“Accent Elimination,” 2005, Nina Katchadourian from Nina Katchadourian on Vimeo.
I recently re-watched the clips from Accent Elimination and I was struck with the poignancy of the choice to show yourself struggling to speak with your parents’ accents, while they seem to be less frustrated, even laughing at times. Is that accurate of how the experience was for the three of you and if so, why do you think that was the case?
We all had different responses to the stress of this bewildering situation: my mother begins to collapse into laughter, my father becomes sort of deer-in-headlights frozen to the spot, and I grow very irritated, because I don’t feel my father is correcting my mistakes stringently enough. But I also consciously chose three different emotional responses to include in the edit in order to contrast them to one another. All three are different legitimate responses to the stress, and we actually all experienced all of them at different times.
I think most of us learn the pronunciation of our last name from our parents (or father in a “traditional” household where the mother takes the father’s last name), but the three of you seem to pronounce it differently. Is there a “correct” pronunciation of Katchadourian?
Through the piece we discovered that we all pronounce it differently, and I found this quite interesting, along with the very question of “Who’s pronunciation is correct?” My father is Armenian and it’s an Armenian name, but he is not pronouncing it the way you would if you were speaking Armenian—it’s been Americanized. My mother’s pronunciation brings along her Finlandswedish accent, and I suppose mine is even more Americanized. All of us have ended up with some new hybrid way of pronouncing our family name.
Have you ever gotten advice, especially early in your career, that you ignored and were glad you did?
When I was considering where to go to graduate school—and graduate school was really an experiment in sorting out whether or not I wanted to be an artist at all—it came down to two schools, one of which was a very well-known school in Southern California which had a reputation for producing very commercially successful artists. The other school I was considering was UC San Diego, which had an eclectic and very transdisciplinary MFA program, quite small. A professor at the famous school told me there really was no question which program I should attend, and that I’d never have a real career if I attended UC San Diego. That sounded like bullshit to me, and I also knew myself well enough to know that studying somewhere which was a bit less in the spotlight and bit further from the fantasy of “the art market that awaited” would allow me more freedom to experiment. I just had a gut feeling UC San Diego would be a much better fit for me, and it was. I got to study with some amazing people there, a few years before they retired (David and Eleanor Antin, Allan Kaprow) and people in other places in the University as well, such as composer and performer George Lewis. I came out of my three years there with an MFA and a much better sense of what I was doing.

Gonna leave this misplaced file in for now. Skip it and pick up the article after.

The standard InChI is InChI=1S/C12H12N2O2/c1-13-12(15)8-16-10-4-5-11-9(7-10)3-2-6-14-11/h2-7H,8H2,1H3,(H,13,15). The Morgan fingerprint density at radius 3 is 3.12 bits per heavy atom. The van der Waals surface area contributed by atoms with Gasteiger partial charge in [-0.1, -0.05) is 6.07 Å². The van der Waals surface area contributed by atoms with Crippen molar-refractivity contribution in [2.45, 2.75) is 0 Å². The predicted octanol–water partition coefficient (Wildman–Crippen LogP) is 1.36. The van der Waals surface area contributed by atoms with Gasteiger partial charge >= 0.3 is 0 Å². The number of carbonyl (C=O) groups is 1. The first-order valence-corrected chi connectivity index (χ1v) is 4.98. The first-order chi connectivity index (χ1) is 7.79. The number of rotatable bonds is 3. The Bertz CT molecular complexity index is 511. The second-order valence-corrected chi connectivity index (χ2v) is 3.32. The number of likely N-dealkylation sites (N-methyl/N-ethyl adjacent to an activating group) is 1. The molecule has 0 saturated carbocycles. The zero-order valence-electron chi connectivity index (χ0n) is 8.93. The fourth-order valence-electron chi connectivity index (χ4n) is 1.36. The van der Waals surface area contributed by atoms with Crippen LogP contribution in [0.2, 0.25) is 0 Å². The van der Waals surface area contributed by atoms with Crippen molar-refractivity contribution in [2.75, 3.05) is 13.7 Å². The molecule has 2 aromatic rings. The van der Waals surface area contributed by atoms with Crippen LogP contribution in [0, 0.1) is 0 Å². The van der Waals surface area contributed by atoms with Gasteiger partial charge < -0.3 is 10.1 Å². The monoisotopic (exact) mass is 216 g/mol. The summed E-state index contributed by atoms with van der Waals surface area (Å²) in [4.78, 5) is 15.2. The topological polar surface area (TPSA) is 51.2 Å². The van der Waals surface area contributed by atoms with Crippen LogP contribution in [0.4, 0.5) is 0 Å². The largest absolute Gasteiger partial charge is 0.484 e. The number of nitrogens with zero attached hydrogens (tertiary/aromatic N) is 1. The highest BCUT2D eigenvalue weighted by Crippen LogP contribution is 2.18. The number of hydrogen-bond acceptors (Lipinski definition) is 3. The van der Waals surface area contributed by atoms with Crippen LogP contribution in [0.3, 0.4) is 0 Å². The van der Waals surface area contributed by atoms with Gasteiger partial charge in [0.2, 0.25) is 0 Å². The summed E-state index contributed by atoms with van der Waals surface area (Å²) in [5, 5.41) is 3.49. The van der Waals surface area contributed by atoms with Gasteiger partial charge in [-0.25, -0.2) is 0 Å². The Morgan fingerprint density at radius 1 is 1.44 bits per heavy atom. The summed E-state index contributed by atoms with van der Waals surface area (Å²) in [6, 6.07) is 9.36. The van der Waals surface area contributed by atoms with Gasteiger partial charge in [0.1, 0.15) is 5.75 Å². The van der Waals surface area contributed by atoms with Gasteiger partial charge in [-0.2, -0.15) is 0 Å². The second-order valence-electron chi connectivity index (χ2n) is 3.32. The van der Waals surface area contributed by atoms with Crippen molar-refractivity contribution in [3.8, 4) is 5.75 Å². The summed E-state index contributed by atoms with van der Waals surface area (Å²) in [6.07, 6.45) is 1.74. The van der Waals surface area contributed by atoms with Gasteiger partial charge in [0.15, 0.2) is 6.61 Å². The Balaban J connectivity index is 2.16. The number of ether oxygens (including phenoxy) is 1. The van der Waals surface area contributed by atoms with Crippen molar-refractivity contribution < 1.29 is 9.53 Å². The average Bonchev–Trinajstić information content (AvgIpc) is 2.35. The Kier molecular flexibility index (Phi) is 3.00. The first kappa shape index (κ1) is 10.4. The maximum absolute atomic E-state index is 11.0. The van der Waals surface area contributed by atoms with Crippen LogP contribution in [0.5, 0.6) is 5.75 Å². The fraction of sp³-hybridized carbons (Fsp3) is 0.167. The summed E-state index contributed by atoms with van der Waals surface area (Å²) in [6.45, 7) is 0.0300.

Do you have a favorite medium (photography, video, sound, sculpture, etc.) or is the medium simply chosen for what makes the most sense for the artistic concept you are conveying? Can you give an example?
The latter. I often say it’s a question of “Pick the right tool for the right job.” But I also struggle a bit with certain media, in the sense that I am really not crazy about having to sit at a computer all day, like when I’m editing a film or a sound piece. I hate that process, physically, although I love it intellectually and creatively. Lately, I have really been enjoying working more with physical materials and I have three consecutive shows this summer in Berlin at a project space called Die Raum which are very physical, built environments. The last of the three shows at Die Raum, which is called “Das Seepferdchen,” opens August 12.
Nina Katchadourian, “GIFT/GIFT” (1998) from Nina Katchadourian on Vimeo.
I admire how you are able to be so prolific and still incredibly meticulous in your work, for example, in your work with maps, your Sorted Books, the Mended Spiderwebs series, and even how perfectly the videos sync up in Under Pressure. How do you manage your time?
I constantly feel like I’m never getting anything done, so it’s nice to read that. Although this might sound odd, there is a certain equilibrium of busy-ness which is good for my process. Not being busy enough or being too busy are both bad for the work. I like having a lot of balls in the air. For me, it’s often very useful to have one project to turn to as a way of taking a break (or avoiding) another, and then the pendulum swings again—it’s what I think of as “productive procrastination.” In the end, everything gets done.
Who (or what) has influenced you the most in your work? Have you had or do you currently have a mentor? Do you mentor others?
My strongest influences lie as much with certain family members (my maternal grandparents, for instance) as they do with artists or musicians. I would love to have more mentors, especially women older than me. I do feel like I’ve become a mentor of sorts to many of my former students, or at least that’s what THEY say!
What advice do you have for those of us who try to teach/encourage creativity?
I teach a graduate seminar called “Why Do You Want to Make It, and How Can You Make It Better?” and although I can hardly say I hold the answers to that, I do believe that the question and the inquiry that follows is the way to help students better understand and improve their work. Not just students—any artist.